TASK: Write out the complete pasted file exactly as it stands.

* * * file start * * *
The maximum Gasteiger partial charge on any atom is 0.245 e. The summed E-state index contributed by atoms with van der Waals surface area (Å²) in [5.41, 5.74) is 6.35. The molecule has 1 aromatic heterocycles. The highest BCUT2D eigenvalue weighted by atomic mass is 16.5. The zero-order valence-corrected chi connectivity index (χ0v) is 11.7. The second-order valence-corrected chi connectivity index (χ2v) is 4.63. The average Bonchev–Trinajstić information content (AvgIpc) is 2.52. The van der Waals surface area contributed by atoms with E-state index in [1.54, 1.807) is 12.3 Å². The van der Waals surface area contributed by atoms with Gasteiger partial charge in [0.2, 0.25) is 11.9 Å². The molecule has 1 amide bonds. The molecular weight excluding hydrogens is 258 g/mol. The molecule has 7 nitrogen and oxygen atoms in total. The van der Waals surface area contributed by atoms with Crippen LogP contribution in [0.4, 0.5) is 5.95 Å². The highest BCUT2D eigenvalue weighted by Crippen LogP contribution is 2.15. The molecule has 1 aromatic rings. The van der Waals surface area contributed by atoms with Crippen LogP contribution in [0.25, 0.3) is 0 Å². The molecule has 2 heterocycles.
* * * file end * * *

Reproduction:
The maximum Gasteiger partial charge on any atom is 0.245 e. The summed E-state index contributed by atoms with van der Waals surface area (Å²) in [5.41, 5.74) is 6.35. The molecule has 1 aromatic heterocycles. The highest BCUT2D eigenvalue weighted by atomic mass is 16.5. The zero-order valence-corrected chi connectivity index (χ0v) is 11.7. The second-order valence-corrected chi connectivity index (χ2v) is 4.63. The average Bonchev–Trinajstić information content (AvgIpc) is 2.52. The van der Waals surface area contributed by atoms with E-state index in [1.54, 1.807) is 12.3 Å². The van der Waals surface area contributed by atoms with Gasteiger partial charge in [0.2, 0.25) is 11.9 Å². The molecule has 1 amide bonds. The molecular weight excluding hydrogens is 258 g/mol. The molecule has 7 nitrogen and oxygen atoms in total. The van der Waals surface area contributed by atoms with Crippen LogP contribution in [0.4, 0.5) is 5.95 Å². The highest BCUT2D eigenvalue weighted by Crippen LogP contribution is 2.15. The molecule has 1 aromatic rings. The van der Waals surface area contributed by atoms with Crippen LogP contribution in [0.25, 0.3) is 0 Å². The molecule has 2 heterocycles.